This month’s Perspective comes from Robert Shiller, by way of an article originally published by Bloomberg. Shiller is a Nobel Prize winning economist and Yale University Professor best known for his stock market valuation method that led him to warn investors about overpriced stocks prior to the dot-com crash in 2000. Good timing, as the S&P proceeded to fall 49% over the next 3 years.
Have you ever paid a premium price for something…a smartphone, an article of clothing, a car, or maybe a home…..only to see it fall in price after you made the purchase?
That’s the warning Shiller is making again about buying certain stocks today. The problem with his method is timing. If you look at the second chart in the article, you will see the S&P 500 has been “expensive” since 2010 (white line is above the blue average price). Now, if you had acted on that information and avoided the S&P 500 altogether, you would have missed out on a 112% gain in that part of the portfolio since 2010. What can we take from all of this if not when to buy and sell? Glad you asked!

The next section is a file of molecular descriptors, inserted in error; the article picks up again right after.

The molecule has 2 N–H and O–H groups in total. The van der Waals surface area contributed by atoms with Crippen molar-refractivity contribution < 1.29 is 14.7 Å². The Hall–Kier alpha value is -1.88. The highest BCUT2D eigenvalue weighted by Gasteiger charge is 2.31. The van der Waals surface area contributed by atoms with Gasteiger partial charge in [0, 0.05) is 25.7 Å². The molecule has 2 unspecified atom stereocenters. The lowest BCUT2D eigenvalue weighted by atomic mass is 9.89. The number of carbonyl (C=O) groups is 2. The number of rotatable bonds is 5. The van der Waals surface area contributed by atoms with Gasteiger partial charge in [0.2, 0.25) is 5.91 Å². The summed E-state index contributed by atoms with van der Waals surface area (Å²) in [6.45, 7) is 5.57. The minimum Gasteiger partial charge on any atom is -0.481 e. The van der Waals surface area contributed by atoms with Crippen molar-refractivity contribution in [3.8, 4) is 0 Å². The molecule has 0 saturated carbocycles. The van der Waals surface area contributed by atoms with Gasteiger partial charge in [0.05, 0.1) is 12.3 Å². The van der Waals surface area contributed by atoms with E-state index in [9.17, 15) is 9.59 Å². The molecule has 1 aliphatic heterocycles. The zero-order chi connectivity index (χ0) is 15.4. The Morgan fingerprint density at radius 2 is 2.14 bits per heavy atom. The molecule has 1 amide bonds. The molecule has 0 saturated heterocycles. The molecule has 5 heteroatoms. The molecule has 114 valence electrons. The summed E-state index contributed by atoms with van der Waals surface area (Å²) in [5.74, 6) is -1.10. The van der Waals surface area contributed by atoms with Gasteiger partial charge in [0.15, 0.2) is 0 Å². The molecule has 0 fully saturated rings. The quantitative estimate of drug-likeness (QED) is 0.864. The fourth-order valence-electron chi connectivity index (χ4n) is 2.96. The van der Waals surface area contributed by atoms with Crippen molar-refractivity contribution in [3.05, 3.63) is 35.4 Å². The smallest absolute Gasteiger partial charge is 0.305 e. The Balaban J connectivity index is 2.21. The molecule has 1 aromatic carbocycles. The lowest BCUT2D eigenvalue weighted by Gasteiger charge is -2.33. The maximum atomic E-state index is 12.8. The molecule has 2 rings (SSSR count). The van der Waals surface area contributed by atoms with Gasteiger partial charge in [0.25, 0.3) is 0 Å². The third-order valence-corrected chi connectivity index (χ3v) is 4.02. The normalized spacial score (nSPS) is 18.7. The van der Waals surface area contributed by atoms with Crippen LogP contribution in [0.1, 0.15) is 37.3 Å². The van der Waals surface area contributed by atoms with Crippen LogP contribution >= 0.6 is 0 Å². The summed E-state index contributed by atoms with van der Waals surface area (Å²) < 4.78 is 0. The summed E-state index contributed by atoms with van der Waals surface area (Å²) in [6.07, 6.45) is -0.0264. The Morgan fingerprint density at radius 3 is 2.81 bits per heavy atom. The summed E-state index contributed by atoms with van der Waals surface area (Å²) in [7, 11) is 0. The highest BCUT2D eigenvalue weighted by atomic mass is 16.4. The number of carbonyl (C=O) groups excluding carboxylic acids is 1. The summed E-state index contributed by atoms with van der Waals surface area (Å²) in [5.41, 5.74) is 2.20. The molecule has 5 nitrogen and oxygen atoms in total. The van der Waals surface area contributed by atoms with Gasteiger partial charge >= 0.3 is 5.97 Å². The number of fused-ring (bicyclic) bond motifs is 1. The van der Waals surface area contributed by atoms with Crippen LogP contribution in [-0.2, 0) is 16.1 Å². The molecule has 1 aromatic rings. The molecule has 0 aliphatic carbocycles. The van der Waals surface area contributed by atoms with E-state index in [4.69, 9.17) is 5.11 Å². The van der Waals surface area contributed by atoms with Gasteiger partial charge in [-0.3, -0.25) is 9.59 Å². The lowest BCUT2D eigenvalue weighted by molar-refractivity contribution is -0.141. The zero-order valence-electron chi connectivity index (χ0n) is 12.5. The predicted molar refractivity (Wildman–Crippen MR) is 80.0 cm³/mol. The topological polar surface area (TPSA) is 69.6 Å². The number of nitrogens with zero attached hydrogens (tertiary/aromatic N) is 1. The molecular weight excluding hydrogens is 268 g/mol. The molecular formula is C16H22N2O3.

Here are our Top 4 Takeaways:
- Know that just because the stock market is expensive doesn’t mean it won’t get more expensive.
- Understand that future returns tend to be higher when your purchase price is at a discount, not at a premium.
- Buy Low, Sell High: shift your asset allocation away from over-priced asset classes and toward under-priced asset classes.
- Diversify: own a variety of assets and management strategies in your investment comfort zone, so you can stay prudently invested through the inevitable price-corrections that occur in different markets at different times.
Our job is to help you pull all of the pieces of your financial picture together to give you confidence, clarity and sense of security as you work towards your objectives.
Link to the article: